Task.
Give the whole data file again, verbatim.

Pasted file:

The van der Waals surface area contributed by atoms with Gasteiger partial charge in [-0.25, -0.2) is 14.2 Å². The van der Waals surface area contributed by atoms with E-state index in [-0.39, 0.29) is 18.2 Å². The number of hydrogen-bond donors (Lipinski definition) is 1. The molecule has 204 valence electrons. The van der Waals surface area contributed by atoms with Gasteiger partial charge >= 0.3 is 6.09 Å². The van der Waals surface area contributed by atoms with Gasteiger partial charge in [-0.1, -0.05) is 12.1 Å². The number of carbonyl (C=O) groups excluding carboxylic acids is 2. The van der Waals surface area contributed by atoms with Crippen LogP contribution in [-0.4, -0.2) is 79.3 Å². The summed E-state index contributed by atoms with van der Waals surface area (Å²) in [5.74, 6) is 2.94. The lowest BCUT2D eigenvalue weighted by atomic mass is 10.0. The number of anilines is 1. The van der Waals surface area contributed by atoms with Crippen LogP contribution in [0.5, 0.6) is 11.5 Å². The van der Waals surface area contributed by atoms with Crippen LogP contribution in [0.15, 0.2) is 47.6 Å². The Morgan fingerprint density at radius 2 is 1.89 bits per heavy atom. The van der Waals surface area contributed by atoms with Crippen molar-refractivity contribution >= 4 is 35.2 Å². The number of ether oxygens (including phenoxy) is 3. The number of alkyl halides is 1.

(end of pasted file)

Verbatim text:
The van der Waals surface area contributed by atoms with Gasteiger partial charge in [-0.25, -0.2) is 14.2 Å². The van der Waals surface area contributed by atoms with E-state index in [-0.39, 0.29) is 18.2 Å². The number of hydrogen-bond donors (Lipinski definition) is 1. The molecule has 204 valence electrons. The van der Waals surface area contributed by atoms with Gasteiger partial charge >= 0.3 is 6.09 Å². The van der Waals surface area contributed by atoms with Gasteiger partial charge in [-0.1, -0.05) is 12.1 Å². The number of carbonyl (C=O) groups excluding carboxylic acids is 2. The van der Waals surface area contributed by atoms with Crippen LogP contribution in [-0.4, -0.2) is 79.3 Å². The summed E-state index contributed by atoms with van der Waals surface area (Å²) in [5.74, 6) is 2.94. The lowest BCUT2D eigenvalue weighted by atomic mass is 10.0. The number of anilines is 1. The van der Waals surface area contributed by atoms with Crippen LogP contribution in [0.5, 0.6) is 11.5 Å². The van der Waals surface area contributed by atoms with Crippen LogP contribution in [0.15, 0.2) is 47.6 Å². The Morgan fingerprint density at radius 2 is 1.89 bits per heavy atom. The van der Waals surface area contributed by atoms with Crippen molar-refractivity contribution >= 4 is 35.2 Å². The number of ether oxygens (including phenoxy) is 3. The number of alkyl halides is 1.